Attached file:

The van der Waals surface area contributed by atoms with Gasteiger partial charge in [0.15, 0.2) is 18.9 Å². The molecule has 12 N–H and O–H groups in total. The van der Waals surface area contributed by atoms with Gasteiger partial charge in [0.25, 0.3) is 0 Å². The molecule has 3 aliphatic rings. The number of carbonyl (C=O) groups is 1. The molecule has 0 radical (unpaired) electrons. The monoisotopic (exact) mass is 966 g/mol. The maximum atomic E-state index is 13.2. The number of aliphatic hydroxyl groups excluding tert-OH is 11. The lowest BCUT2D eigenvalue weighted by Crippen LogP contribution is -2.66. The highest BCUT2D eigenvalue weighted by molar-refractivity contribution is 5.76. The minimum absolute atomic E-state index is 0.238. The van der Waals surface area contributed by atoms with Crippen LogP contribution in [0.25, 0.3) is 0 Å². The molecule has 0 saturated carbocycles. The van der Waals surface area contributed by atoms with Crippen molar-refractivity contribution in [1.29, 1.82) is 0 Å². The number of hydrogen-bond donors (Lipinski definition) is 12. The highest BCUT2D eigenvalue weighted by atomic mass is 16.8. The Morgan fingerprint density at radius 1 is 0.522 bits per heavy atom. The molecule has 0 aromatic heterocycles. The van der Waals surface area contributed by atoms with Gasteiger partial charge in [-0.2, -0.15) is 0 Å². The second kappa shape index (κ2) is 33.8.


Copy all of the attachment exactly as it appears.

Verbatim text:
The van der Waals surface area contributed by atoms with Gasteiger partial charge in [0.15, 0.2) is 18.9 Å². The molecule has 12 N–H and O–H groups in total. The van der Waals surface area contributed by atoms with Gasteiger partial charge in [0.25, 0.3) is 0 Å². The molecule has 3 aliphatic rings. The number of carbonyl (C=O) groups is 1. The molecule has 0 radical (unpaired) electrons. The monoisotopic (exact) mass is 966 g/mol. The maximum atomic E-state index is 13.2. The number of aliphatic hydroxyl groups excluding tert-OH is 11. The lowest BCUT2D eigenvalue weighted by Crippen LogP contribution is -2.66. The highest BCUT2D eigenvalue weighted by molar-refractivity contribution is 5.76. The minimum absolute atomic E-state index is 0.238. The van der Waals surface area contributed by atoms with Crippen LogP contribution in [0.25, 0.3) is 0 Å². The molecule has 0 saturated carbocycles. The van der Waals surface area contributed by atoms with Crippen molar-refractivity contribution in [1.29, 1.82) is 0 Å². The number of hydrogen-bond donors (Lipinski definition) is 12. The highest BCUT2D eigenvalue weighted by atomic mass is 16.8. The Morgan fingerprint density at radius 1 is 0.522 bits per heavy atom. The molecule has 0 aromatic heterocycles. The van der Waals surface area contributed by atoms with Gasteiger partial charge in [-0.2, -0.15) is 0 Å². The second kappa shape index (κ2) is 33.8.